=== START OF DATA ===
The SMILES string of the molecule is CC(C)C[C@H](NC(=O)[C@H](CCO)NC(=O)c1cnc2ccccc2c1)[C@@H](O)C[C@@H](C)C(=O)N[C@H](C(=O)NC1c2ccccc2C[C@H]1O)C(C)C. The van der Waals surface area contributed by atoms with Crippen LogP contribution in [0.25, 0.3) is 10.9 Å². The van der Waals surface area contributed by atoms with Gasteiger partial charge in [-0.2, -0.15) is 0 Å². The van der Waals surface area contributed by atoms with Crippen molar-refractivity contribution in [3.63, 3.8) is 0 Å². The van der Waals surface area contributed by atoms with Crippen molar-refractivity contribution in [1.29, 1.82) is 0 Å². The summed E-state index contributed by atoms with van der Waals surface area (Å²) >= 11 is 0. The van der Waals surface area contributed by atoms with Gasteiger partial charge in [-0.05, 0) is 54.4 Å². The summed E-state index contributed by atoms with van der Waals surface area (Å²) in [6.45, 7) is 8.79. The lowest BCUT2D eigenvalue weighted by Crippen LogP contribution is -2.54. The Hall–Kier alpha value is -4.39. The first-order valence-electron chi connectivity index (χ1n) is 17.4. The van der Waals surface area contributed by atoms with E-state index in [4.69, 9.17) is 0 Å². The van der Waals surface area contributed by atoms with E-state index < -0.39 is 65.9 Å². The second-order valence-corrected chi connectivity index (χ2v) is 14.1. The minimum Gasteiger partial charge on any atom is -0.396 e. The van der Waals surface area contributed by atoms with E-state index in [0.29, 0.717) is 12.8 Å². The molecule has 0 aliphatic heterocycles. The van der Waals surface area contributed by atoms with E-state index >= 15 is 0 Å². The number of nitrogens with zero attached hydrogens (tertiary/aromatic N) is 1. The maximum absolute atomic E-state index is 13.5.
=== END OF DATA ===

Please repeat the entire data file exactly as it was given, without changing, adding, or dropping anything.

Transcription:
The SMILES string of the molecule is CC(C)C[C@H](NC(=O)[C@H](CCO)NC(=O)c1cnc2ccccc2c1)[C@@H](O)C[C@@H](C)C(=O)N[C@H](C(=O)NC1c2ccccc2C[C@H]1O)C(C)C. The van der Waals surface area contributed by atoms with Crippen LogP contribution in [0.25, 0.3) is 10.9 Å². The van der Waals surface area contributed by atoms with Gasteiger partial charge in [-0.2, -0.15) is 0 Å². The van der Waals surface area contributed by atoms with Crippen molar-refractivity contribution in [3.63, 3.8) is 0 Å². The van der Waals surface area contributed by atoms with Crippen molar-refractivity contribution in [1.29, 1.82) is 0 Å². The summed E-state index contributed by atoms with van der Waals surface area (Å²) >= 11 is 0. The van der Waals surface area contributed by atoms with Gasteiger partial charge in [-0.05, 0) is 54.4 Å². The summed E-state index contributed by atoms with van der Waals surface area (Å²) in [6.45, 7) is 8.79. The lowest BCUT2D eigenvalue weighted by Crippen LogP contribution is -2.54. The Hall–Kier alpha value is -4.39. The first-order valence-electron chi connectivity index (χ1n) is 17.4. The van der Waals surface area contributed by atoms with E-state index in [4.69, 9.17) is 0 Å². The van der Waals surface area contributed by atoms with E-state index < -0.39 is 65.9 Å². The second-order valence-corrected chi connectivity index (χ2v) is 14.1. The minimum Gasteiger partial charge on any atom is -0.396 e. The van der Waals surface area contributed by atoms with E-state index in [0.29, 0.717) is 12.8 Å². The molecule has 0 aliphatic heterocycles. The van der Waals surface area contributed by atoms with E-state index >= 15 is 0 Å². The number of nitrogens with zero attached hydrogens (tertiary/aromatic N) is 1. The maximum absolute atomic E-state index is 13.5.